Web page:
The Remote Gambling Association (RGA) has joined the furore over OPAP’s online gambling monopoly with a letter to the Greek President, Prime Minister and Minister of Finance to set out the potential legal actions that could be commenced if the government does not amend the proposed Greek Gambling regime to make it compliant with both EU and domestic Greek law.
The RGA, which represents the majority of the largest European remote gambling operators, is concerned that the Government is granting OPAP, which already has a monopoly over most forms of gambling in Greece, exclusive rights to provide nearly all online gambling products as well. This would be a direct contravention of existing European and Greek legislation. Recent regulations have introduced enforcement measures, including ISP and payments blocking, which would be used to protect the new OPAP monopoly.
Furthermore, the Greek State could be called on to compensate private sector online gambling companies for losses suffered as a result of their unlawful exclusion from the market after the government withdrew the planned licensing regime. This could amount to tens of millions of Euros. Against this background numerous legal measures are available to the association’s Members and these are actively being considered.
These include launching a petition in Greece against OPAP being granted an exclusive right to provide nearly all forms of online gambling, bringing actions before the Greek Courts against the Greek State’s new enforcement measures which breach both Greek and EU law and a competition law complaint to the European Commission focussing on a potential market abuse which could arise from OPAP having been awarded a dominant position in the online sports betting market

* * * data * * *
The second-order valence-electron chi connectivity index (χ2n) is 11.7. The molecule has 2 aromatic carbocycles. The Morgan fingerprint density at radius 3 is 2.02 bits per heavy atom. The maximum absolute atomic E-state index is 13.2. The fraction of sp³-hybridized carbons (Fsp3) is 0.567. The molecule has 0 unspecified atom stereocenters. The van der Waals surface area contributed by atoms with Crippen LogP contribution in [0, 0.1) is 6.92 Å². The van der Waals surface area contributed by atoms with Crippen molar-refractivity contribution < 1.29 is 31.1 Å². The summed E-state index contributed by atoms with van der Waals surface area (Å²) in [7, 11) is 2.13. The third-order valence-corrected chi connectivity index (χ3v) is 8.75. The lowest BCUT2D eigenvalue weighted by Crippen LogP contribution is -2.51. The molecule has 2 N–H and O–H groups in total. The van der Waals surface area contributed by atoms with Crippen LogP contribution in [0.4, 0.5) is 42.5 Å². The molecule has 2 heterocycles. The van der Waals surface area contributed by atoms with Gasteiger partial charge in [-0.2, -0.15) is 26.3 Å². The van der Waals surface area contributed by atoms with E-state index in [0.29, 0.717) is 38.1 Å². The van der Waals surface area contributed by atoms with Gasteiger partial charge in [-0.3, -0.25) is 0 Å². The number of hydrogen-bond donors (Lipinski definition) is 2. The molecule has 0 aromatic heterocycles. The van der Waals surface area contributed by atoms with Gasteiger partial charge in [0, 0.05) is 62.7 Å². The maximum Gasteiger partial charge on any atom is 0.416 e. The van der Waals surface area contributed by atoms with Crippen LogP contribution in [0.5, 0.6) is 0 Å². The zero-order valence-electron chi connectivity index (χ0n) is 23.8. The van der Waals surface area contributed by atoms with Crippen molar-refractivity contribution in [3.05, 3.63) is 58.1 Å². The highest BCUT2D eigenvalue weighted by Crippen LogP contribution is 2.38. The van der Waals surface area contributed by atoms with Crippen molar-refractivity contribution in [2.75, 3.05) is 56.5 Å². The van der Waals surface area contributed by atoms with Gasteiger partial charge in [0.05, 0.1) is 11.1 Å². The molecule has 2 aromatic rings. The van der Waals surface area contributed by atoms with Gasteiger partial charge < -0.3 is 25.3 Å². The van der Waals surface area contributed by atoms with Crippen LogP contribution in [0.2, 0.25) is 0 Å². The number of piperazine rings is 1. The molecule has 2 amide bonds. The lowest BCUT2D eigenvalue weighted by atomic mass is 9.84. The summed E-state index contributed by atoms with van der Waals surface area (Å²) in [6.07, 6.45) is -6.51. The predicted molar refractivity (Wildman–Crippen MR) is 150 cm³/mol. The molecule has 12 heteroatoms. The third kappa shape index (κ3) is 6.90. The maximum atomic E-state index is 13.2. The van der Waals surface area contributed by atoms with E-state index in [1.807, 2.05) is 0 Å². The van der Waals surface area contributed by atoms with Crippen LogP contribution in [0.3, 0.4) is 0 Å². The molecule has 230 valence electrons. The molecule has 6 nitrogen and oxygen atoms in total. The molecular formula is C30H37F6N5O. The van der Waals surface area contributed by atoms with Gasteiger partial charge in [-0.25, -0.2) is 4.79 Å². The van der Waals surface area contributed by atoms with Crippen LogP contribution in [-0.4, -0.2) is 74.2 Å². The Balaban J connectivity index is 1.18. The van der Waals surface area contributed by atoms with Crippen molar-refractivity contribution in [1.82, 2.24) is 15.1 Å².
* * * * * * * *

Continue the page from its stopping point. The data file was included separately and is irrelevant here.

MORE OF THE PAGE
The regulations introduce wide-ranging enforcement measures including ISP and payment blocking, fines on banks and internet providers who facilitate gambling and fines on operators who have not been granted a licence. The RGA is concerned that the Greek Government has failed to begin licensing online gambling operators. This was a central measure of the new gambling law passed in August 2011.
Clive Hawkswood, CEO of the RGA said: “We want to work with the Greek Government to ensure that the new regime provides a regulated and competitive, domestic online gambling market that protects the consumer, is viable for the industry, delivers additional tax revenues, and is fully compliant with EU law. However, if the Greek Government and Gaming Commission continue without any legitimate justification to block major European private operators from the online market, then those operators will have no choice but to consider challenging them further in the courts. Members of the RGA expect all operators to be offered a level playing field across Europe. In Greece we have OPAP’s monopoly being protected and extended for a short term gain when in the long run the Greek people would benefit from additional choice and better value if the remote gambling market is opened up.”